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  • Writer's pictureAndi Matheny

Think you're exempt from basic etiquette? Think again.

"Hey," the email to my acting studio began "is anyone around to put me on tape today?"

That was it. Not signed. Not addressed. Nothing. It felt more like a booty call than a business email.

Our studio gets several emails and phone calls daily, with requests for taping, info on classes and everything in between. And because I've now been teaching for ten years, I can tell what kind of student - and person you are - just by the way you address your email or leave a phone message. The more professional students have a sense of proper etiquette. The others do not. I already had a clear picture of the individual above. But more on them later.

Acting is an art, yes, but it's also a business and as an actor you are a businessperson. People in business are not exempt from basic etiquette. When you introduce yourself for the first time to a prospective business relationship (me) I am never going to forget that first impression. This is not Old Fogey-Get Off My Lawn crotchety stuff - it's basic common sense and good business practice.

For example, in writing an email to me, or any other person in business - agents, casting directors, etc. - when beginning an email, it's always a good idea to begin with the person's name. "Dear (Agent)" is always a winner. The alternative "Hi (Agent)" is acceptable as well. What's not acceptable for a first-time correspondence? "Hey" even if it's "Hey (Agent)" And make sure you are spelling the person's name correctly. I can't tell you how many times I'm addressed as "Andy" even though my name is all over the internet and easily looked up. Phone dictation is no excuse.

Phone messages also reveal your sense of business etiquette. A good message clearly states the name, return phone number and a brief sentence or two indicating the nature of the call. We get voicemails that are either unintelligible, or a person just leaving their name and nothing else. If you are unable to articulate what your needs are by phone, I can tell you right now we will likely not want to be in business with you. Again, I've been doing this for ten years. I know.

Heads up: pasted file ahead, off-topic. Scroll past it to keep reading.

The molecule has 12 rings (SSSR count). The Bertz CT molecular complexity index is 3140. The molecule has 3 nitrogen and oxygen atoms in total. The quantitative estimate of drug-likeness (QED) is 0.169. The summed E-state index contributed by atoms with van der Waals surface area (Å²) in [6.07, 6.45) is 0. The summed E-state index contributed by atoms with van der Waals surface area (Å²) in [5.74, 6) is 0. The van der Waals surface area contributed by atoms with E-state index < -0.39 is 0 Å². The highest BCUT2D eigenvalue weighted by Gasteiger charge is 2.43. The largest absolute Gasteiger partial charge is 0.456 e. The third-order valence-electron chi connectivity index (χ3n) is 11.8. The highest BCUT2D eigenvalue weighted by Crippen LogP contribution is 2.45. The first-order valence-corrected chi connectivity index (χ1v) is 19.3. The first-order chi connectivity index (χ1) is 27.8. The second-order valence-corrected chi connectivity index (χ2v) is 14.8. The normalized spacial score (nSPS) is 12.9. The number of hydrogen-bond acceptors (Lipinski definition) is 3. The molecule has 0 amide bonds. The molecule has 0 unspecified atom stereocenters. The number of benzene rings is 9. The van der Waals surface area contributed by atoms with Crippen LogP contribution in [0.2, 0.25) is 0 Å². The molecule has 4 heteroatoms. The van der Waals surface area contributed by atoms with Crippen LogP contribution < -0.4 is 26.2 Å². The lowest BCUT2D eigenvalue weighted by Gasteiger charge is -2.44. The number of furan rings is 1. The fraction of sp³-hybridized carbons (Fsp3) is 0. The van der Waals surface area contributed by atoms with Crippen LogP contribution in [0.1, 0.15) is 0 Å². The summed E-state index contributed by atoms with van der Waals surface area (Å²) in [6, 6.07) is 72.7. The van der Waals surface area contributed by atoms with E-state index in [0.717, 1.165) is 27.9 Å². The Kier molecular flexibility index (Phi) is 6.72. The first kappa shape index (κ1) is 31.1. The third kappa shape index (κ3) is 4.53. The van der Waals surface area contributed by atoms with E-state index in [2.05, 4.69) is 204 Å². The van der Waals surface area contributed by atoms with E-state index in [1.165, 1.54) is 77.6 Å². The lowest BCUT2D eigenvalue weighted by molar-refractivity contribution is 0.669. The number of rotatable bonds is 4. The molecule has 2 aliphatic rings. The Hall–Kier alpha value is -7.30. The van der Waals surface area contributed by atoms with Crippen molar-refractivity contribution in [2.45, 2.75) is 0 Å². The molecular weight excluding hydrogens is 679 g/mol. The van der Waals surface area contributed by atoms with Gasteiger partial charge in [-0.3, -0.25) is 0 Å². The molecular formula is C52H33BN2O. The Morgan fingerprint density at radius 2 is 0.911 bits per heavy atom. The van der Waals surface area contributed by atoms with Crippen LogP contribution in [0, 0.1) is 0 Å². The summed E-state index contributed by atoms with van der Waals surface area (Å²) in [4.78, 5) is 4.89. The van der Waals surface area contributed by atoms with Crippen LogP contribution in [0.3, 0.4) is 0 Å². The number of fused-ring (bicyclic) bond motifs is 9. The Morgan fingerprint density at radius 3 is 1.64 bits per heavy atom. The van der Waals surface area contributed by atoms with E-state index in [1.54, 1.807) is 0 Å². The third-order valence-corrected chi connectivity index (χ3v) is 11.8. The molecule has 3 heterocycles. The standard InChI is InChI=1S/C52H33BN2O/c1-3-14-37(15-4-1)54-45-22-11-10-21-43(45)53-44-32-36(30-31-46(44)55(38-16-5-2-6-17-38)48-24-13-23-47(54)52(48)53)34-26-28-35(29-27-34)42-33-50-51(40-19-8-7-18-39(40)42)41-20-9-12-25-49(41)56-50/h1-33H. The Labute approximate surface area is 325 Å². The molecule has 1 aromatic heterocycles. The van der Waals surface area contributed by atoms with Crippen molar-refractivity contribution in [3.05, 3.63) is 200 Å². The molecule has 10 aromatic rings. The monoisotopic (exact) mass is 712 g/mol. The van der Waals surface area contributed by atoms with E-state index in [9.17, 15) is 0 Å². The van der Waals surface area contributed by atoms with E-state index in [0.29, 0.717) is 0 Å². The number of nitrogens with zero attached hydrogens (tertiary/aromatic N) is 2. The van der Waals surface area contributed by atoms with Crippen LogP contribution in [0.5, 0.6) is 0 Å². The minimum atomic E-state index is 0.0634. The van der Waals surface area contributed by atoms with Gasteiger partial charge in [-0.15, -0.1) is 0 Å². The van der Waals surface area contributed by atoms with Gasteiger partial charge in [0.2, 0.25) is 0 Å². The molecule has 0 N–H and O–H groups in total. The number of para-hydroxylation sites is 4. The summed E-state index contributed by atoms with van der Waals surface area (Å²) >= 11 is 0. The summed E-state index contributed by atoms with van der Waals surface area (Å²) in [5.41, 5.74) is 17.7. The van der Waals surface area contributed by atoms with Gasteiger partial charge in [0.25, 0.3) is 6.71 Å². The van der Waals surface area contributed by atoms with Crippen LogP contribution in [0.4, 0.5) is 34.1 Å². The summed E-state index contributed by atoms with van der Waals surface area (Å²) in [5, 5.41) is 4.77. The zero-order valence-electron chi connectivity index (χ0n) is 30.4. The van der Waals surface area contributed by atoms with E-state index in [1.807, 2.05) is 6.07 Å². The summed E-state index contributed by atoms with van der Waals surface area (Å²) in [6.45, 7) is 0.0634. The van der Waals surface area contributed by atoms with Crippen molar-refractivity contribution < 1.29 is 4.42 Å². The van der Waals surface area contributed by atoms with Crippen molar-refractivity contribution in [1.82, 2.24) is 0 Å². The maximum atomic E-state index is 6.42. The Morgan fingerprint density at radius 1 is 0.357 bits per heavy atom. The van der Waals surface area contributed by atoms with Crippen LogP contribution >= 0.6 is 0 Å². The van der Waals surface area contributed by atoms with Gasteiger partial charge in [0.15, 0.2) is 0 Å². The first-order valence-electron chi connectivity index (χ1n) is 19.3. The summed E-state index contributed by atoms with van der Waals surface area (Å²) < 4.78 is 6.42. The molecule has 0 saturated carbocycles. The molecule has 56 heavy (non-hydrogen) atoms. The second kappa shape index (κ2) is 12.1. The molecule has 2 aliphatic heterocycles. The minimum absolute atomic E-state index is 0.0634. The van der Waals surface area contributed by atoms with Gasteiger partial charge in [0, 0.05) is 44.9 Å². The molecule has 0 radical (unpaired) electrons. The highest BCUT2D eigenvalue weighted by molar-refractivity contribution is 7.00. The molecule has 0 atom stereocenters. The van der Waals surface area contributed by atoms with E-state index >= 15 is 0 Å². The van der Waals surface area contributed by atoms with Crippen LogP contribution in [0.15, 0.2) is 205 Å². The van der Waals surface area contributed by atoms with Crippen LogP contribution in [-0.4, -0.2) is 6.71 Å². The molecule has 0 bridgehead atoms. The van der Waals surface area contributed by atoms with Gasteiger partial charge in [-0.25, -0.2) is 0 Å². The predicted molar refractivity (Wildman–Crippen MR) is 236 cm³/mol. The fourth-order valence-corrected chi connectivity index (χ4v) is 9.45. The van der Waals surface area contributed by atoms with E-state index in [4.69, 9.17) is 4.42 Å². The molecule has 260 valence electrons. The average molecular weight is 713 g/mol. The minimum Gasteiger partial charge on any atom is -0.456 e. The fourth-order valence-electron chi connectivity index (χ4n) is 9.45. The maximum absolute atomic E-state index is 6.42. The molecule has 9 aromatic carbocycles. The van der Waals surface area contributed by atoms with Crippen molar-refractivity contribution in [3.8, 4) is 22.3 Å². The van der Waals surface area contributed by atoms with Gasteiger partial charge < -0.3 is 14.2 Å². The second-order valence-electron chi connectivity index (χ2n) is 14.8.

Business text messages are also subject to politeness. I know it's hard to believe but, your name doesn't always pop up with your text, especially texting us for the first time and given the fact that we have over 1500 contacts. Simply identifying yourself and phrasing your text politely is a better way to go than, "Hey, I want an appointment!"

If you are on the receiving end of an email, either from me, your agent, or any other industry professional, it's important to read that email. Sounds obvious, doesn't it? Wayull I can't tell you how many times I've repeated information that was clearly stated on an email because the recipient didn't bother to open or read it. Or I've asked for a confirmation, to know that you've received and read the information, and get radio silence. That's not only bad business etiquette on your part, it's time-wasting - and insulting - for me. And just try doing that with your agent. They won't be representing you for long.

By the way, the "Hey" person in the first paragraph? Despite the red flags of that message, we politely responded with an appointment time, they did confirm and then...didn't show. Not surprising. In retrospect, we would still probably make the appointment and have one of my wonderful coaches wait at the studio, because we'd rather err on the side of inconveniencing ourselves than deny you service. But given the unprofessional nature of the initial email, we weren't surprised.

I'll go out on a limb and predict, not only will we never hear from this person again, but we'll never see them on film or TV because, "Hey." Know what I mean?

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